Protocol - Height - Self-Reported Height

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The questions in the protocol ask the study subject his or her height.

NOTE: Self-reported height values are considered to be less accurate. Self-reported height is subject to error and is used when measured height cannot be obtained.

Specific Instructions

Three measurement protocols (Standing Height, Recumbent Height, and Knee Height) accommodate various groups of participants. Self-Reported Height should be used as a last resort only.

Several overarching, critical issues for high-quality data collection of anthropometric measures that optimize the data in gene-environment etiologic research include (1) the need for training (and retraining) of study staff in anthropometric data collection; (2) duplicate collection of measurements, especially under field conditions; (3) use of more than one person for proper collection of measurements where required; (4) accurate recording of the protocols and the measurement units of data collection; and (5) use of required and properly calibrated equipment.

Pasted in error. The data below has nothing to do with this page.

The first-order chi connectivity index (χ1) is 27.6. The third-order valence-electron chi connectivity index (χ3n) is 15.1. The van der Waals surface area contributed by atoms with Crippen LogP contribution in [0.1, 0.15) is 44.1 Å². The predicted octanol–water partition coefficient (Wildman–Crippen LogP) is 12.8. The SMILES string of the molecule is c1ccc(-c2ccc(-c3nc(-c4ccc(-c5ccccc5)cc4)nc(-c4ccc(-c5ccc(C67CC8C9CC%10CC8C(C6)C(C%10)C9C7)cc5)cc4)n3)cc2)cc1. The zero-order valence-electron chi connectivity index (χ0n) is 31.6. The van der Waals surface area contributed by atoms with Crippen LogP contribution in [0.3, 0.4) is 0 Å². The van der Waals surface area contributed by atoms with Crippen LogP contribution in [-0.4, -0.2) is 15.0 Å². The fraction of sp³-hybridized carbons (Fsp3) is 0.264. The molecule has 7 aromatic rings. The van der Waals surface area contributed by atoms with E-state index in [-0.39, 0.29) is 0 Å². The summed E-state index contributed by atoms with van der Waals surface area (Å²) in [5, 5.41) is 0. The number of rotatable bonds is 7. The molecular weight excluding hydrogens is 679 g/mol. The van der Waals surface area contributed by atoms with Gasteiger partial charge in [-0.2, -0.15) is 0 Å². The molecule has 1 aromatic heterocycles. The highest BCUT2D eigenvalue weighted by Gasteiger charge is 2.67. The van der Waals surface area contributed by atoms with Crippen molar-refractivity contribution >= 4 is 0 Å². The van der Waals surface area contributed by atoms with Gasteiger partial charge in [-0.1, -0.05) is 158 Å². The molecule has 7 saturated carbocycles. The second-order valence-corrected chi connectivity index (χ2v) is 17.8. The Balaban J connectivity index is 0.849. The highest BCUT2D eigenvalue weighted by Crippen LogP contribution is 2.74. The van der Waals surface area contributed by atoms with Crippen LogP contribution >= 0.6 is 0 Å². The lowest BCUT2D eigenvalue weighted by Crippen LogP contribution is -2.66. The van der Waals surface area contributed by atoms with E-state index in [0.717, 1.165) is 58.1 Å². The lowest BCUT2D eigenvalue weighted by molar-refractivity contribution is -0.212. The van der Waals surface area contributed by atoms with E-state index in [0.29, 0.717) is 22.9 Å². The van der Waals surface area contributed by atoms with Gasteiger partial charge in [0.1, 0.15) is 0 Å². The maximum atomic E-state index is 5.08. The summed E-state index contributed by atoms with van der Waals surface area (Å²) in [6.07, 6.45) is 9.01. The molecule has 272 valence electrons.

The notion of recommending replicate measurements comes from the reduction in random errors of measurement and accompanying improved measurement reliability when the mean of multiple measurements is used rather than the a single measurement. This improvement in measurement reliability, however, depends on the reliability of a single measurement in the hands of the data collectors in a particular study (Himes, 1989). For example, if a measure such as standing height in a given study has a measurement reliability of 0.95 (expressed as an intraclass correlation coefficient), taking a second measurement and using the mean of the two measurements in analyses will improve the reliability to only 0.97, yielding only a 2% reduction in error variance for the additional effort. If, in the same study, the reliability of a single triceps skinfold measurement was 0.85, using the mean, including a replicate measurement, would raise the reliability to 0.92 and yield a 7% reduction in error variance, more than a three-fold improvement compared with recumbent length. Because the benefits of taking replicate measurements are so closely linked with the existing measurement reliability, it is recommended that as a part of the training of those who will be collecting anthropometry data, a reliability study be conducted that will yield measurement reliability estimates for the data collectors, protocols, settings, and participants involved in that particular study (Himes, 1989). If the measurement reliability for a single measurement is greater than or equal to 0.95, the recommendation is that replicate measurement are not necessary and will yield little practical benefit. If the measurement reliability is less than 0.95, the recommendation is to include replicate measurements as prescribed.